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“It Can’t Happen Here”: Poster for a 1936 adaptation.CreditUniversal History Archive/UIG, via Getty Images
The anxiety began well before the Cleveland convention, where the candidate of the “Forgotten Men,” the one who declared Americans “the greatest Race on the face of this old Earth,” seemed likely to clinch his party’s presidential nomination. Doremus Jessup, the protagonist of Sinclair Lewis’s 1935 novel “It Can’t Happen Here,” sees something dark and terrible brewing in American politics — the potential for “a real fascist dictatorship” led by the up-and-coming populist candidate Berzelius Windrip. Friends scoff at this extravagant concern. “That couldn’t happen here in America, not possibly!” they assure him. But Jessup, a small-town Vermont newspaper editor and a “mild, rather indolent and somewhat sentimental liberal,” worries about the devastation ahead. “What can I do?” he agonizes night after night. “Oh — write another editorial viewing-with-alarm, I suppose!”
When Election Day comes to pass, Jessup learns that his editorials have not done the trick. The reality of the new situation feels unspeakably awful, “like the long-dreaded passing of a friend.” Jessup faces the presidential inauguration in a state of high distress, convinced that the nation is careering toward its doom, but that nobody — least of all his fellow liberals — can do much to stop it.
“It Can’t Happen Here” is a work of dystopian fantasy, one man’s effort in the 1930s to imagine what it might look like if fascism came to America. At the time, the obvious specter was Adolf Hitler, whose rise to power in Germany provoked fears that men like the Louisiana senator Huey Long or the radio priest Charles Coughlin might accomplish a similar feat in the United States. Today, Lewis’s novel is making a comeback as an analogy for the Age of Trump. Within a week of the 2016 election, the book was reportedly sold out on Amazon.com.
At a moment when instability seems to be the only constant in American politics, “It Can’t Happen Here” offers an alluring (if terrifying) certainty: It can happen here, and what comes next will be even ghastlier than you expect. Yet the graphic horrors of Lewis’s vision also limit the book’s usefulness as a guide to our own political moment. In 1935, Lewis was trying to prevent the unthinkable: the election of a pseudo-fascist candidate to the presidency of the United States. Today’s readers, by contrast, are playing catch-up, scrambling to think through the implications of an electoral fait accompli. If Lewis’s postelection vision is what awaits us, there will be little cause for hope, or even civic engagement, in the months ahead. The only viable options will be to get out of the country — or to join an armed underground resistance.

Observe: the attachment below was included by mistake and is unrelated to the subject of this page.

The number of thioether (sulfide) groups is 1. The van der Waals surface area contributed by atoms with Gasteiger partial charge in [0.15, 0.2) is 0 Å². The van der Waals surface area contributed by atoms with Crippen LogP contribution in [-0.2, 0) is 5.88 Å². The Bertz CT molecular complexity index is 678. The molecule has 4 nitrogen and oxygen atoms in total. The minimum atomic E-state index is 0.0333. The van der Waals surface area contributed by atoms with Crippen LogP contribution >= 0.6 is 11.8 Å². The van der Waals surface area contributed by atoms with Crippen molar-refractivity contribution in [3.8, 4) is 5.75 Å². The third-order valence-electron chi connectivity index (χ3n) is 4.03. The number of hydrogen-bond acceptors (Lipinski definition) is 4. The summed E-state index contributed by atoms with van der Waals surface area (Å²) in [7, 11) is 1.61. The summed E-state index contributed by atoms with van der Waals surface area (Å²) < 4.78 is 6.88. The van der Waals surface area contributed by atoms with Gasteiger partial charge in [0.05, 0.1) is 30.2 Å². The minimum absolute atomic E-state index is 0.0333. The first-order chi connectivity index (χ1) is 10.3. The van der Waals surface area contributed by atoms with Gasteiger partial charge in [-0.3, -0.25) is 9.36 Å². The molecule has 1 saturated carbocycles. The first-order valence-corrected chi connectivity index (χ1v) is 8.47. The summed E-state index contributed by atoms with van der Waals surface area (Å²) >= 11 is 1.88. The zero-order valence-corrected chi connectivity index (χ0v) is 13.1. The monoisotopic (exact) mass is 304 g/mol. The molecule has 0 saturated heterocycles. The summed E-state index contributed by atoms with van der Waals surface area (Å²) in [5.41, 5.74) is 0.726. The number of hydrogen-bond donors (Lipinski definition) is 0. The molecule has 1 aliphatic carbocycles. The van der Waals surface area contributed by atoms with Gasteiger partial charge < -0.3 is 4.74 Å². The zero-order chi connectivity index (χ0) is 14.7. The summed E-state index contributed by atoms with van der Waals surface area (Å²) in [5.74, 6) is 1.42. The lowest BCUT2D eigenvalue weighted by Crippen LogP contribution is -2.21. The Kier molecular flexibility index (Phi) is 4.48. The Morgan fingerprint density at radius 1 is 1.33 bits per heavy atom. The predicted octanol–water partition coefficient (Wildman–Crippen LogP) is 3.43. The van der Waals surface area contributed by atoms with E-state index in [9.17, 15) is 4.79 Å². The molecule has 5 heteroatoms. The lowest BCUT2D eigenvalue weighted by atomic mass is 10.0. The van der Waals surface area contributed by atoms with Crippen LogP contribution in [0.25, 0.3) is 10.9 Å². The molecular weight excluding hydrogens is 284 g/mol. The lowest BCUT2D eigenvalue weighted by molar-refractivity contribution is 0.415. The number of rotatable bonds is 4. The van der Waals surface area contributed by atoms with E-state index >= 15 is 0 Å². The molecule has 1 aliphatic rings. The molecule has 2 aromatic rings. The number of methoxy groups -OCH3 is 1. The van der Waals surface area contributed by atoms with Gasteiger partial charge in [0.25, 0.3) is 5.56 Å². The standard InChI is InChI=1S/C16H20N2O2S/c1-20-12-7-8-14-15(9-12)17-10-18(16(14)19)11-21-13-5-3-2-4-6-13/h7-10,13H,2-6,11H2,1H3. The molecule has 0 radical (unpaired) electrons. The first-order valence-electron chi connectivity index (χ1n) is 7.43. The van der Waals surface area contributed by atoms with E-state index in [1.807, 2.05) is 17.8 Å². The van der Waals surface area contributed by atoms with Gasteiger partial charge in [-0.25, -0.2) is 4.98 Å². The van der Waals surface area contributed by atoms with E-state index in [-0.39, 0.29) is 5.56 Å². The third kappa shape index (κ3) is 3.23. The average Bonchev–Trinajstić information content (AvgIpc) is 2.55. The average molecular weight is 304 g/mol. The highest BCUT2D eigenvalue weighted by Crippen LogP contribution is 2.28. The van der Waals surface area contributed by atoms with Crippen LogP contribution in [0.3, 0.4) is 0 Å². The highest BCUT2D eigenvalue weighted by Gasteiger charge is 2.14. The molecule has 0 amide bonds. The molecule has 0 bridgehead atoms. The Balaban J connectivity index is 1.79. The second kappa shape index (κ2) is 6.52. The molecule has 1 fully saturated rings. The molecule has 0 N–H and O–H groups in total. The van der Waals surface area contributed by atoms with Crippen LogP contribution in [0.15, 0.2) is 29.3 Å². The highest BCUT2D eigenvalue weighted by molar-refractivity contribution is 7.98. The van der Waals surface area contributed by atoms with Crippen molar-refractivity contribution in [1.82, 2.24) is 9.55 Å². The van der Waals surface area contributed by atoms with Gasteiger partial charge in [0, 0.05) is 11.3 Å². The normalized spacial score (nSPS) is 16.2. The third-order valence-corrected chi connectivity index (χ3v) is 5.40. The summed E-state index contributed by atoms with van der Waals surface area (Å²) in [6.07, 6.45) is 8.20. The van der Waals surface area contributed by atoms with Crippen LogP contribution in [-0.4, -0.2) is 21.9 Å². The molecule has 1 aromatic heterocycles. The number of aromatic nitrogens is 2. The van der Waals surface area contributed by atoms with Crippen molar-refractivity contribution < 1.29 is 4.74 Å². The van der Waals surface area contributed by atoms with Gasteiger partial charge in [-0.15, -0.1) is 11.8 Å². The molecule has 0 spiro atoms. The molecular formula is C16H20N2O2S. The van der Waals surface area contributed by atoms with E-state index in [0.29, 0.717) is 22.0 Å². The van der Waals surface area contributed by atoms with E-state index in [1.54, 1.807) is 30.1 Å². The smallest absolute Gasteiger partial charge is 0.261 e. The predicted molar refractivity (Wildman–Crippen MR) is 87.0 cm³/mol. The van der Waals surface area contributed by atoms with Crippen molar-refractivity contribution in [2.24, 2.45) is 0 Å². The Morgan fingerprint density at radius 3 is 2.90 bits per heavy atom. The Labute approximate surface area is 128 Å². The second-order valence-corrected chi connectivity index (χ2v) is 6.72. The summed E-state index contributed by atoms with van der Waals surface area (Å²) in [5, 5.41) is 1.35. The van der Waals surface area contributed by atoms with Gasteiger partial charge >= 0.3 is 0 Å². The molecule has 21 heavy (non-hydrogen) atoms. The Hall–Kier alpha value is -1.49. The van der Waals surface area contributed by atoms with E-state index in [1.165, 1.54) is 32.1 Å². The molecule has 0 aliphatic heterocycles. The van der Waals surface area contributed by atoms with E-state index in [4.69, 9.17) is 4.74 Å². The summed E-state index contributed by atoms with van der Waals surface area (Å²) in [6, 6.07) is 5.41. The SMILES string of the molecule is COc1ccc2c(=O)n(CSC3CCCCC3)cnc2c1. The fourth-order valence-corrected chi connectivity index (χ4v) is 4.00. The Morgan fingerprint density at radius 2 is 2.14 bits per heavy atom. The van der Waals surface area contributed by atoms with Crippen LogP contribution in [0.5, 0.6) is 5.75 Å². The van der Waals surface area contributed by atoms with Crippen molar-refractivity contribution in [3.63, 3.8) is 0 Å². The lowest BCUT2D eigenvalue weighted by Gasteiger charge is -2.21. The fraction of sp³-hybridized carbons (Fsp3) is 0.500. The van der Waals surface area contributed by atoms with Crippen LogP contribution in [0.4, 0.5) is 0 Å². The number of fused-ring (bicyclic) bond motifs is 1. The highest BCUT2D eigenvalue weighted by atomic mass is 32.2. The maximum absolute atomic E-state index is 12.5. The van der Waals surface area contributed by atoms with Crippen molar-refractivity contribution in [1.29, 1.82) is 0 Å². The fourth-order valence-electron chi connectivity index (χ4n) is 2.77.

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Lewis’s second wife, the journalist Dorothy Thompson, provided much of the inspiration for “It Can’t Happen Here.” In 1931, she interviewed Hitler, scoffing at his “startling insignificance” when encountered face-to-face. Back in the United States, Thompson interviewed Huey Long, who had vowed to challenge Franklin Roosevelt for the presidency in 1936. She noted that Long’s populist message and swaggering style reminded her of Hitler, and according to Lewis’s biographer, Richard Lingeman, Lewis took the message to heart. A recent Nobel Prize winner, known for his superhuman productivity, Lewis churned out the entire manuscript of “It Can’t Happen Here” between May and August of 1935. The novel arrived in bookstores that October.
By that point, some of the immediate threat had passed. (On Sept. 8, 1935, Long was assassinated at the Louisiana State Capitol, one of the great political traumas of the 1930s.) Lewis’s book nonetheless sold 320,000 copies, becoming his most popular work to date. Reviewers agreed that the book’s success had little to do with its literary merits; though “a vigorous anti-fascist tract,” one critic noted, it was “not much of a novel.” What propelled its popularity was a sense of urgency, the worry that the United States — like the nations of Western Europe — might contain dark forces yet to be unleashed.
A slightly different sense of urgency seems to be fueling the book’s latest surge in popularity. We have already experienced some of what Lewis describes in the first third of the book: a blustery populist candidate rising, against all odds, to the presidency of the United States. Now the great question is whether or not we are moving into Lewis’s terrifying future.
The novel’s Everyman candidate, Berzelius (Buzz) Windrip, is hardly a perfect stand-in for Trump. A creature of the Great Depression and a Democrat, Windrip sweeps into office as a quasi-socialist, promising $3,000 to $5,000 for every “real American family.” His movement style evokes the hyper-militarization of Nazi Germany rather than the anonymous jabs of the Twitter mob.
Still, there are enough points of resonance to cause palpitations in the heart of any anxious 21st-century liberal. Like Trump, Windrip sells himself as the champion of “Forgotten Men,” determined to bring dignity and prosperity back to America’s white working class. Windrip loves big, passionate rallies and rails against the “lies” of the mainstream press. His supporters embrace this message, lashing out against the “highbrow intellectuality” of editors and professors and policy elites. With Windrip’s encouragement, they also take out their frustrations on blacks and Jews.